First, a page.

New Zealand is in recession for the first time in 11 years.
Gross domestic product (GDP) fell by 12.2 percent in the June 2020 quarter, the largest quarterly fall recorded since the current series began in 1987, as the COVID-19 restrictions in place through the quarter impacted economic activity, Stats NZ said today.
“The 12.2 percent fall in quarterly GDP is by far the largest on record in New Zealand,” national accounts senior manager Paul Pascoe said.
There’s no surprise about being in recession when the country was locked
up down for weeks., but how did we compare with other countries:
Measures to contain COVID-19 have led to historically large falls in GDP in many parts of the world, with countries’ results reflecting the nature and timing of their responses, and the structure of their economies. For example, New Zealand’s result compares to falls of 7.0 percent in Australia, 11.5 percent in Canada, 7.9 percent in Japan, 20.4 percent in the United Kingdom, and 9.1 percent in the United States. . .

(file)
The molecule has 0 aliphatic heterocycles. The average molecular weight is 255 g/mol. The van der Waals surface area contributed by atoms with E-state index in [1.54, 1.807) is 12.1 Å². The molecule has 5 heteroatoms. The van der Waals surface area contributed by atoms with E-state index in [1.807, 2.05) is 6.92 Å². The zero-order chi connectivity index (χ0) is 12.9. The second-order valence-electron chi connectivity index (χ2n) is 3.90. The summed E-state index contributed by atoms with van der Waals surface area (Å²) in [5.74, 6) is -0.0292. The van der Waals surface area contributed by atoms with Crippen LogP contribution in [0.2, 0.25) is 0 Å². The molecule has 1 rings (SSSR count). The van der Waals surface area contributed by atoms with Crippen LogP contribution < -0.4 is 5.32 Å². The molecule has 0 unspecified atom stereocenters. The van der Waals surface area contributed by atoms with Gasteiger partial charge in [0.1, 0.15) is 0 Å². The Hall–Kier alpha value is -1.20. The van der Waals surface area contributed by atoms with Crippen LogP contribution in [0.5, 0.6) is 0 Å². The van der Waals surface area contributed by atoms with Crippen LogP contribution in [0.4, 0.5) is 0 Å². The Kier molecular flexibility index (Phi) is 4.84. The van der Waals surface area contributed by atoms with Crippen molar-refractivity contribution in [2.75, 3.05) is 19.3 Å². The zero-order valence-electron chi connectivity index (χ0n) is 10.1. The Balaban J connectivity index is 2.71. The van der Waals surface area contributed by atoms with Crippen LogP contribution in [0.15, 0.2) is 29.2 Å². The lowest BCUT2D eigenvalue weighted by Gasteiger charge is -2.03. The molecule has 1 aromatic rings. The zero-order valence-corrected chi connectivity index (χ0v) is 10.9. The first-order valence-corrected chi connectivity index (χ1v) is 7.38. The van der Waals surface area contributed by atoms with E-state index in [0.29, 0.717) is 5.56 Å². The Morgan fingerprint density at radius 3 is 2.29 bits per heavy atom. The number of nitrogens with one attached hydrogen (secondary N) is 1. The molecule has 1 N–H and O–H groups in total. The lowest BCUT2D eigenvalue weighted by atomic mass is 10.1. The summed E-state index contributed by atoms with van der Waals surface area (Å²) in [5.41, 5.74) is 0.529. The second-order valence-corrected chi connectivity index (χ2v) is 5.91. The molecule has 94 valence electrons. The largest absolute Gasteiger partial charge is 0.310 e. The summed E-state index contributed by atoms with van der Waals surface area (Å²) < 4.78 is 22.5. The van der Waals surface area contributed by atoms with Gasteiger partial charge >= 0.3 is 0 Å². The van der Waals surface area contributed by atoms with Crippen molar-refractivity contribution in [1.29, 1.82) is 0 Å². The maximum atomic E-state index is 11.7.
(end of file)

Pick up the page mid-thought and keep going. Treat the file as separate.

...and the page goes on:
New Zealand did worse than all of those countries except the UK, including our nearest neighbour which had a less harsh lockdown and, the debacle in Victoria excepted, similar health outcomes; and our performance was worse than the OECD average.
Contrary to the government’s line of going early and hard, it was lax, late and harsh.
We should have locked down sooner, been much rigorous about returnees from overseas self-isolating and introduced MIQ sooner then used safe rather than the arbitrary essential when determining which businesses could operate during lockdown.
That could have been excused the first time had the government learned from its mistakes, but it repeated them and made more when it locked Auckland down again.
Businesses and greengrocers weren’t allowed to open and there was an omnishambles at the region’s borders with staff not able to get to work. That was compounded by animal welfare issues when farmers couldn’t get into Auckland to look after their stock and millions of bees died when beekeepers couldn’t get to their hives.
The economy isn’t just about money, it’s about businesses, jobs, livelihoods and lives and both physical and mental health.
The government admits that health and the economy are linked but, as in so many other instances in the past three years, its actions haven’t followed its words.
Worse given there is a very real risk that there will be other leaks at the border it hasn’t learned from its mistakes and, should it be re-elected, there is a very real risk it will repeat them.